The concept is quite novel, yet something that we all should know the basics of. It’s not just about the taste of a meal that evokes the memory, it’s also the scent and sight – the anticipation of it. This is a great bite-sized (haha) read for those who enjoy Japanese cuisine and love to hear about each of the dishes in turn. It made me crave some sushi or sashimi (which is sort of odd, since that wasn’t really the food the Kamogawa’s specialised in).

I found the set up of the Detective’s Agency quite weird. Why was it Koishi who did the interviews? It seemed like Nagare was the one with the expertise who might know the right questions to ask. Koishi also let a lot of her own feelings and perceptions out when doing the interviews – something that I felt would hinder it rather than adding to the memories brought out in people. The concept would never work if Nagare didn’t seem to have a geographical and food memory running the spread of Japan.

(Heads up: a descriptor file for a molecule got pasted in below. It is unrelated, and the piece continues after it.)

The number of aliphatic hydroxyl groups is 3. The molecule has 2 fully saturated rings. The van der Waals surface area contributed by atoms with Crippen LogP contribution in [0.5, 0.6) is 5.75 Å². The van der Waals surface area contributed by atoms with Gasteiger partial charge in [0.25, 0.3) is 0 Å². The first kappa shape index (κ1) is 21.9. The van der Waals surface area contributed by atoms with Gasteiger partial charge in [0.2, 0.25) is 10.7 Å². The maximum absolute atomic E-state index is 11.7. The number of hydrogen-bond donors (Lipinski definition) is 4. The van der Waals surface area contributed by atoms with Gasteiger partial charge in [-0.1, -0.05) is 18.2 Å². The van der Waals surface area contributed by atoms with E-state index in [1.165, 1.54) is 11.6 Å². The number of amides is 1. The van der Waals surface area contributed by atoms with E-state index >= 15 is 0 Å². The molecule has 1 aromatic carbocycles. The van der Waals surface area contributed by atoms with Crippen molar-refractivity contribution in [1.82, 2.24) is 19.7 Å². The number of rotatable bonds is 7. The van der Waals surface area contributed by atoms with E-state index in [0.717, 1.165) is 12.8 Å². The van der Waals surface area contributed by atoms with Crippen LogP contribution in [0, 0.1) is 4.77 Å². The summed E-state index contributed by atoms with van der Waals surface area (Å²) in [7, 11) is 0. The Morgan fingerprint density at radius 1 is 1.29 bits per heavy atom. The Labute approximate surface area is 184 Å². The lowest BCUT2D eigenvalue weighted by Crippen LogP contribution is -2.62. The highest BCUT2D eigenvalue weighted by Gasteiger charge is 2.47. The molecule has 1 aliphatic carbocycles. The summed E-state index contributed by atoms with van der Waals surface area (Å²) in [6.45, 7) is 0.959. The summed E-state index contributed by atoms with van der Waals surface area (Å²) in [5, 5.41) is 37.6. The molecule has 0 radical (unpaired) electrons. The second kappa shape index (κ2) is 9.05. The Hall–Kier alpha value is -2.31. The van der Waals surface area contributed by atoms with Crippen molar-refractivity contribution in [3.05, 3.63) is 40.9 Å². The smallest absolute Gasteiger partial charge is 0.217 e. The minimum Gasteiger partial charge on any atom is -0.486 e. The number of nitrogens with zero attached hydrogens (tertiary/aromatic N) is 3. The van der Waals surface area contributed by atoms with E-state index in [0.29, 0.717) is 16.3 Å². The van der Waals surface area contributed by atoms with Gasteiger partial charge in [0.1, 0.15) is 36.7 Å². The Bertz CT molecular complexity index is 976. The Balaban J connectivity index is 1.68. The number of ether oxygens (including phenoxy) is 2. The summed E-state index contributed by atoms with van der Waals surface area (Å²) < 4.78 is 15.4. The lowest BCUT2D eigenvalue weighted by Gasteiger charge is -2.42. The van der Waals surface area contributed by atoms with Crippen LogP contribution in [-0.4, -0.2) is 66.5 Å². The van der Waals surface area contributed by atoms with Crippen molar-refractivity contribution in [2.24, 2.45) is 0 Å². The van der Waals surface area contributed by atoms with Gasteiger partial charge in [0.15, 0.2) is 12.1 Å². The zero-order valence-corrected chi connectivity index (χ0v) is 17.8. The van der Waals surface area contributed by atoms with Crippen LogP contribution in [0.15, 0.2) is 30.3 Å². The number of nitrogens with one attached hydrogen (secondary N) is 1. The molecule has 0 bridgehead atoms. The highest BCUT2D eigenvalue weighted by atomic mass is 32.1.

I didn’t understand why, if their food was so popular, Nagare complained about sushi being too expensive! Why not make a little more money by advertising to just a couple more people. I get not wanting to be run off their feet like a popular resturant, but also, making enough money to cover Nagare’s trips around Japan might be useful?

Pan Macmillan looks for books with great translators, or take the effort to choose novels that read well in their non-original language. I felt that this translation could have been a little more nauanced in tone, but I can only think that the original text was a little stilted.